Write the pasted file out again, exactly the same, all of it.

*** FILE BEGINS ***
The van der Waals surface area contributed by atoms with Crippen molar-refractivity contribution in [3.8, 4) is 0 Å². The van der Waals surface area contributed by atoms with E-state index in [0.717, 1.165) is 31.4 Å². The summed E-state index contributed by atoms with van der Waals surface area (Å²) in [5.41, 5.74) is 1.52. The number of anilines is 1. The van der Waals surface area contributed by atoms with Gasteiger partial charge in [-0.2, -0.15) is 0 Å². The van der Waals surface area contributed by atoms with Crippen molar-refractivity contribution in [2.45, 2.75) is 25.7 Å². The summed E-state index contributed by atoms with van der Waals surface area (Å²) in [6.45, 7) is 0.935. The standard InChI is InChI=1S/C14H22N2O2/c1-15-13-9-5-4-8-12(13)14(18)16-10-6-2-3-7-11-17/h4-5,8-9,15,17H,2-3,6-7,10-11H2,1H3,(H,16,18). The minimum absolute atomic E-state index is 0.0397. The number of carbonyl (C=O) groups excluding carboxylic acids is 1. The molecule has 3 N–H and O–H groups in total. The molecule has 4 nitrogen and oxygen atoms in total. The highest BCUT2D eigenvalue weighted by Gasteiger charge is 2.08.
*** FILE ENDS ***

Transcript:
The van der Waals surface area contributed by atoms with Crippen molar-refractivity contribution in [3.8, 4) is 0 Å². The van der Waals surface area contributed by atoms with E-state index in [0.717, 1.165) is 31.4 Å². The summed E-state index contributed by atoms with van der Waals surface area (Å²) in [5.41, 5.74) is 1.52. The number of anilines is 1. The van der Waals surface area contributed by atoms with Gasteiger partial charge in [-0.2, -0.15) is 0 Å². The van der Waals surface area contributed by atoms with Crippen molar-refractivity contribution in [2.45, 2.75) is 25.7 Å². The summed E-state index contributed by atoms with van der Waals surface area (Å²) in [6.45, 7) is 0.935. The standard InChI is InChI=1S/C14H22N2O2/c1-15-13-9-5-4-8-12(13)14(18)16-10-6-2-3-7-11-17/h4-5,8-9,15,17H,2-3,6-7,10-11H2,1H3,(H,16,18). The minimum absolute atomic E-state index is 0.0397. The number of carbonyl (C=O) groups excluding carboxylic acids is 1. The molecule has 3 N–H and O–H groups in total. The molecule has 4 nitrogen and oxygen atoms in total. The highest BCUT2D eigenvalue weighted by Gasteiger charge is 2.08.